Shout brings IFC's The Other Lamb to Blu-ray with its poster artwork intact, but I wonder if the reformatting of image has damaged the concept -- I feel like it's a little clearer in the full-size poster that the image depicts Selah, with blood on her face, behind a wire fence. On the cover, it reads more like a design choice at a distance, although closer inspection does reiterate that the lines are part of the photograph and not added by graphic designers. The one-disc release comes in an eco-friendly Viva Elite Blu-ray case, and there is no insert.
The Video and Audio
The Other Lamb's 1.78:1 1080p AVC-encoded transfer is expectedly solid. The film utilizes a cold palette consisting of many grays, dark blues, and blacks (with the occasional hint of red), and yet the color on the disc still looks striking, highlighting the blue of the Daughters' outfits within their subdued landscape. Said outdoor photography looks fantastic, with the layers of the trees creating great depth and dimension. Fine detail is especially excellent throughout, even in wide shots, and various scenes taking place in low light or darkness appear free of compression issues, although there is a slight instability to these scenes -- possibly a hint of digital noise, as the image appears grain-free. One might expect the sound to be just as subdued as the color palette, but the DTS-HD Master Audio 5.1 track actually has a number of surreal opportunities to show off, including various group scenes where multiple people are talking over one another or at the same time.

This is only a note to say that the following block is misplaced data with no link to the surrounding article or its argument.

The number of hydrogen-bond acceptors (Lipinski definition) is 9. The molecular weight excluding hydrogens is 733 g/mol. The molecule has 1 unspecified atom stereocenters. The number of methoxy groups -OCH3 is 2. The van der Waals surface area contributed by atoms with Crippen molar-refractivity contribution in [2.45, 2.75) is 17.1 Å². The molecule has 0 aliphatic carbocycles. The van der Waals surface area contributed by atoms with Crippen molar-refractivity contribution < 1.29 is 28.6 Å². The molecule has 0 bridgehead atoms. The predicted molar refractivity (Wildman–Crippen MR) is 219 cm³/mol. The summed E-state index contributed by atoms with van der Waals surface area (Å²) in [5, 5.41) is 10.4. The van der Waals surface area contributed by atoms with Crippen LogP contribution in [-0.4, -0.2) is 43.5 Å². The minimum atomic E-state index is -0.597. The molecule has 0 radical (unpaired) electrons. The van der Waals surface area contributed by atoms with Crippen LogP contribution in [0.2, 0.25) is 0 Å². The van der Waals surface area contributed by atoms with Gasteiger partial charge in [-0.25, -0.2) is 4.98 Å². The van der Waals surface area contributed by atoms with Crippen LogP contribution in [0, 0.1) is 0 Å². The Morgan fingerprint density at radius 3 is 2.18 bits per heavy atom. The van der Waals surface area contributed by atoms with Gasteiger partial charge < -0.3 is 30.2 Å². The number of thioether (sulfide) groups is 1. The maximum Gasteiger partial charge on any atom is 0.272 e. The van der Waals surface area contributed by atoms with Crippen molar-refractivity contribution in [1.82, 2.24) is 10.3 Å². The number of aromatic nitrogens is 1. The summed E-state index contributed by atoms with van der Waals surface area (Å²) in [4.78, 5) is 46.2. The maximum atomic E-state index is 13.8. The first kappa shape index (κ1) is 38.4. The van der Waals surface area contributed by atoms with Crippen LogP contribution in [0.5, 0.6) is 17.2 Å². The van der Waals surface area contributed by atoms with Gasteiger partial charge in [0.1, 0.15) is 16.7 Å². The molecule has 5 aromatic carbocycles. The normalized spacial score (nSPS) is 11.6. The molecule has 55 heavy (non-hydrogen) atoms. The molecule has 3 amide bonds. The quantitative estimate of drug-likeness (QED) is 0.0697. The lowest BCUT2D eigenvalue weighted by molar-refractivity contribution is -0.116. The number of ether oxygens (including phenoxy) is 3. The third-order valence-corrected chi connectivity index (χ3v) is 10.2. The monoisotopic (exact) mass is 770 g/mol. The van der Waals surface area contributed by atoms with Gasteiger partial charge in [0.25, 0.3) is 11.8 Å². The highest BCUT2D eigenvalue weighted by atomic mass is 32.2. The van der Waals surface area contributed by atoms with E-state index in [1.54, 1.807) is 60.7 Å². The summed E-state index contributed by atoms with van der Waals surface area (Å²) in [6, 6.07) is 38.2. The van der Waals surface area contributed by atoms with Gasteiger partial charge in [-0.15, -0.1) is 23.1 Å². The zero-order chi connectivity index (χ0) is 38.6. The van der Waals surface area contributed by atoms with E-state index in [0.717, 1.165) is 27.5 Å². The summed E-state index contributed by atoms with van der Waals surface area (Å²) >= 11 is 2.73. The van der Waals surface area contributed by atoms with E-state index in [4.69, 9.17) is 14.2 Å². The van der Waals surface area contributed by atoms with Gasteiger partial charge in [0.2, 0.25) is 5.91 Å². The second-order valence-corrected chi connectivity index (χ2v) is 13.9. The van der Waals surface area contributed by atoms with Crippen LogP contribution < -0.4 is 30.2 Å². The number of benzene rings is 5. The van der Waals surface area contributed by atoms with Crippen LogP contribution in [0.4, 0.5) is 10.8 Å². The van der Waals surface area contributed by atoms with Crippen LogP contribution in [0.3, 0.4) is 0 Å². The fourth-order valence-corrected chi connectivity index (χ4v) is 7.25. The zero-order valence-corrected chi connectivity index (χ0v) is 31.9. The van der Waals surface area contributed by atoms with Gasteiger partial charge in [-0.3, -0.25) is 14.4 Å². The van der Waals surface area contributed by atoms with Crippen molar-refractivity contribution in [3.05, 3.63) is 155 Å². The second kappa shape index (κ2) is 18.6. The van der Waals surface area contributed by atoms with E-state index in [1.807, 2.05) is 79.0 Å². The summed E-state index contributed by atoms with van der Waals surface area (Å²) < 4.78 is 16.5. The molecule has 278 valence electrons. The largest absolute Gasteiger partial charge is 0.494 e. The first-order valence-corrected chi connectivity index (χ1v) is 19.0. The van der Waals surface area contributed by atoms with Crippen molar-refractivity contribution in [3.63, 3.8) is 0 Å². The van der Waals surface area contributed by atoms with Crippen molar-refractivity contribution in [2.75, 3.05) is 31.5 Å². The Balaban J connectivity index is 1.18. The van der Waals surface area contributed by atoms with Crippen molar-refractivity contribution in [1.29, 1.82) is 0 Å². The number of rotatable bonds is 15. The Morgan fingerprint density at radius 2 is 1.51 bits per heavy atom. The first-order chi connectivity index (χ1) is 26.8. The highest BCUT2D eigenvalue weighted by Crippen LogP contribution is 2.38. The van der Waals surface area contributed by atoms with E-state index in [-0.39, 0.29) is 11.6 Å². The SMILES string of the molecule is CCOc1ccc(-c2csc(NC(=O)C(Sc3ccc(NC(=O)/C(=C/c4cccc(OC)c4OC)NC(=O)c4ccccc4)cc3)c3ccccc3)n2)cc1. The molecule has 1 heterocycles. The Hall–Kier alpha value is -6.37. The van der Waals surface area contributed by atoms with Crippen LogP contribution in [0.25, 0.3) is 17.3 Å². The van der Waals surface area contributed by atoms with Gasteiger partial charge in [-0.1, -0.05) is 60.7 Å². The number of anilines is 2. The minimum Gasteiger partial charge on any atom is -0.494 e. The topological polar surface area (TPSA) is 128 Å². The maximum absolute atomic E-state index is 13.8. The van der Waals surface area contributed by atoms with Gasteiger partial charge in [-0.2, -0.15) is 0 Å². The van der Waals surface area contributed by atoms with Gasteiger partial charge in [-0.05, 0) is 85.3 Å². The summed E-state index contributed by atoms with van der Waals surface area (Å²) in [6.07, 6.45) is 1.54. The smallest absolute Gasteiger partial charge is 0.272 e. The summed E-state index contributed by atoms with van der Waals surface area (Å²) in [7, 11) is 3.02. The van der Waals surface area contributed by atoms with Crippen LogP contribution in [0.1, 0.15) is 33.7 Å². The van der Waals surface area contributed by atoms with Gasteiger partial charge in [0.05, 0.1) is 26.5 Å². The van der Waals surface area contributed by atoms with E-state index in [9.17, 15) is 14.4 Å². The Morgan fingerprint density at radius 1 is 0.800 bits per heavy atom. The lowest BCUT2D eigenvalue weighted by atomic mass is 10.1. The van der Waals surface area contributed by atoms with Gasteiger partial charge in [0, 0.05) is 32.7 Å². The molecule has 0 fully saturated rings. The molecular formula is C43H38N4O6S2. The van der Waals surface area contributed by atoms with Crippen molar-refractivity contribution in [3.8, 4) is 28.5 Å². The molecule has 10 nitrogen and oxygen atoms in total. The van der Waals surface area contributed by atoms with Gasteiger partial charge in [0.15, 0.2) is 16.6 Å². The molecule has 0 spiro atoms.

The only extra on the disc is an original theatrical trailer for The Other Lamb. Additional trailers for Premature, Olympic Dreams, How to Build a Girl, and The Trip to Greece play before the main menu.
The Other Lamb steadfastly refuses to develop its concept into something more complex, more compelling, more nuanced, and as such becomes a tiresome chore. IFC's Blu-ray looks and sounds pretty good, but lacks any extras. Skip it.